Crampons vs Microspikes

Crampons vs Microspikes for 14ers | What’s the Best Choice?

During the winter, slick snow and ice make hiking more challenging. Using a traction device reduces your risk of falling by improving your boot grip on slippery surfaces. However, you have many options to choose from when entering the mountains, and it isn’t always easy choosing between crampons vs microspikes. In this article, I introduce the two primary kinds of traction devices, what to consider when picking between crampons vs microspikes, a few suggestions to try, and some other frequently asked questions and advice.

Table of Contents

Crampons vs Microspikes: What’s the Difference?

Both devices do the same: improve your grip on snow and ice by adding steel bits or teeth to dig into the terrain. The most significant difference between them is the size of these teeth and the level of added grip they provide.

What Are Crampons?

Crampons are the original form of traction device used by mountaineers to ascend steep snow and ice in rugged terrain. The original crampons evolved from boots with nails in them. Today, they feature stainless steel teeth an inch or two tall, which quickly grab on to glacier ice or snow for alpine snow and ice climbs. They require a boot with a rigged sole and a unique heel to use – these are generally called ‘mountaineering boots.’ 

What Are Microspikes?

Microspikes were invented in the past several decades as a half-step between no traction and full crampons. When comparing crampons vs microspikes, these have smaller teeth, usually a half-inch or less. Some use wires or other types of stud instead of spikes, allowing them to be used in various environments. Unlike crampons, microspikes are better for average winter hikes on snow-packed trails with an occasional patch of ice.

Choosing Crampons vs Microspikes

When deciding whether to use crampons vs microspikes, you should make the decision for each individual trip you are planning. Consider these four factors to choose between them. 

Type of Terrain

If you plan to climb steep snow gullies or couloirs or engage in any rugged off-trail travel in snow-covered areas or spend time on glaciers, you probably want to have crampons with you. If you are staying on a trail or snow-packed route, microspikes are probably adequate.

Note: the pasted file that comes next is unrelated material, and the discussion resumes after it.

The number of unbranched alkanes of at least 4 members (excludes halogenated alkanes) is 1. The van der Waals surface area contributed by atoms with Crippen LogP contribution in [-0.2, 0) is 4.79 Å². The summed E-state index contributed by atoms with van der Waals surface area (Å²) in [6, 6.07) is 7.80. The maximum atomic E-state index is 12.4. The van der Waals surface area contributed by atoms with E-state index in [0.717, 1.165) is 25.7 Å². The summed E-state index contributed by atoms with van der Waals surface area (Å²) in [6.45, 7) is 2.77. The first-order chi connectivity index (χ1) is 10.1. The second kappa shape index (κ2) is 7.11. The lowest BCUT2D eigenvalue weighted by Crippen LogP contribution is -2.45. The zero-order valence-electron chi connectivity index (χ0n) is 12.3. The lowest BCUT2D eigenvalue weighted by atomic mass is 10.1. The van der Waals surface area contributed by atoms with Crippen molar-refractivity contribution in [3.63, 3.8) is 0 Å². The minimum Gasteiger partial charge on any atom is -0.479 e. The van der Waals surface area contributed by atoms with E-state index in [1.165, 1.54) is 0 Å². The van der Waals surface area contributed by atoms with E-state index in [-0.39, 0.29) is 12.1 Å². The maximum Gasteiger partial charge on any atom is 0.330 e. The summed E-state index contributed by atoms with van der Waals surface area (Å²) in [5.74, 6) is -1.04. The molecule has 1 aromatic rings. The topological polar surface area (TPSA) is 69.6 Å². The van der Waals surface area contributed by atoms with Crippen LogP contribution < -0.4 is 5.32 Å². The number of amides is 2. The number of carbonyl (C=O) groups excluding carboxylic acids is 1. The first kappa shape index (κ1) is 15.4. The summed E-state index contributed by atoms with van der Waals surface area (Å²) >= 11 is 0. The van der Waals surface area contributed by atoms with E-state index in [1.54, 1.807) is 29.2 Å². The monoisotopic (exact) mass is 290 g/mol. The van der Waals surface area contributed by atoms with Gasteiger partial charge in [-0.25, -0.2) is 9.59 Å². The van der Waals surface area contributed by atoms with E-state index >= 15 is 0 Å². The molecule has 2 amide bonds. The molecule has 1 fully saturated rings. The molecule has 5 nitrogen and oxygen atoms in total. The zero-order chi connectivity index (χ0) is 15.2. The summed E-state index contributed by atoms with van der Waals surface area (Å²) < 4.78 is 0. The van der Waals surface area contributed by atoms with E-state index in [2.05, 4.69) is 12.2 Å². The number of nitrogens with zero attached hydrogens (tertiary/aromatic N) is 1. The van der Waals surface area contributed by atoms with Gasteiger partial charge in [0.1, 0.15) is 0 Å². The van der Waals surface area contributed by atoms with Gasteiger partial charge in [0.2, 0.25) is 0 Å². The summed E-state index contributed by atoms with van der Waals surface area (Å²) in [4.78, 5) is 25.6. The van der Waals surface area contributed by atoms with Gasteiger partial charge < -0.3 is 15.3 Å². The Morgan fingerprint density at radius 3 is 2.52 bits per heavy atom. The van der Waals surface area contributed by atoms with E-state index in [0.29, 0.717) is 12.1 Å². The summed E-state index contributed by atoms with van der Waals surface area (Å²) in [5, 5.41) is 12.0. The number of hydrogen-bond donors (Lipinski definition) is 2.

Slope Angle

Steeper terrain requires more aggressive forms of traction. People hiking on flat, snow-packed trails may not need any traction whatsoever. However, even a small slope angle makes microspikes a necessity. If you are traveling on or across moderately steep slopes, bring a pair of crampons with you, an ice axe and the skills to use them both.

Weight and Cost

Crampons are generally heavier and more expensive than microspikes. This is why you should think carefully when choosing between crampons vs microspikes. If you don’t need the level of traction provided by crampons, leave them at home. They will only weigh you down.

Type of Boots

Crampons require special mountaineering boots with a heel cleft for crampons to attach to. If you don’t own a pair, you can rent them at most mountaineering outfitters. They are a significant investment, which is another reason not to get them if using microspikes will provide enough traction. 

Microspikes are Best for Most Hikers

Because of the cost and weight of crampons, along with the skill required to use them, microspikes are best for most hikers in winter. If you think you need crampons, I recommend talking with the staff at a nearby REI or outdoor outfitter. They have the expertise and experience to help determine what you need for your specific adventures or expeditions.

Microspikes: My Suggestions

If you were considering between crampons vs microspikes and decided you’re a hiker, you have some excellent options. In general, I recommend picking from a reputable gear company rather than buying a cheap version on Amazon. These materials are subjected to bitter cold and tough conditions, and cheaper materials used by most companies will fail when you need them most. The premium price is worth the added dependability of these microspikes.

Most Affordable: Kahtoola Microspikes

The best microspikes overall are the option from Kahtoola, without a doubt. They provide the best traction of any option, with durable materials and a design built to last. I use Kahtoola microspikes for all my hikes and climbs unless I need a pair of crampons. For most people, Kahtoola is the only pair of microspikes you will ever need. Putting them on takes a little practice, so I recommend trying it out before heading to the mountains.

Buy at REI

Best Overall: Black Diamond Distance Spikes

For elite hikers and climbers looking to shave off extra weight from their backpack, consider Black Diamond’s new Distance Spikes. These microspikes are 4.1 ounces lighter than the standard Kahtoola option, with a lower profile that makes them slightly more versatile without sacrificing much traction. The price tag is higher thanks to these added benefits, but if you spend a lot of time on the trail during winter, the cost may be worth it. These won’t replace crampons, but they’re a great pair of microspikes.

Buy at REI

Crampons: My Suggestions

If you’re going to be doing snow climbs or glacier travel, you will need a pair of crampons to put on your mountaineering boots. There are many types of crampons based on the type of climbing, the terrain, and the boot you use. These options both use a strap-on system, the most adaptable option, and are designed for all-around use with a lot of versatility. 

Grivel G10 New Classic Evo Crampons

This no-frills pair of crampons includes 12 points for added stability (8 in front and 4 in back). Their new EVO bindings are simple to use, a huge benefit when you are struggling to put these on in negative zero snowy weather. Built-in snow plates prevent snow build-up as you move. The result is a great entry-level pair of crampons ideal for winter 14er ascents that involve steep or technical terrain. They are a heavier pair than others but make up for it with high-quality materials and construction.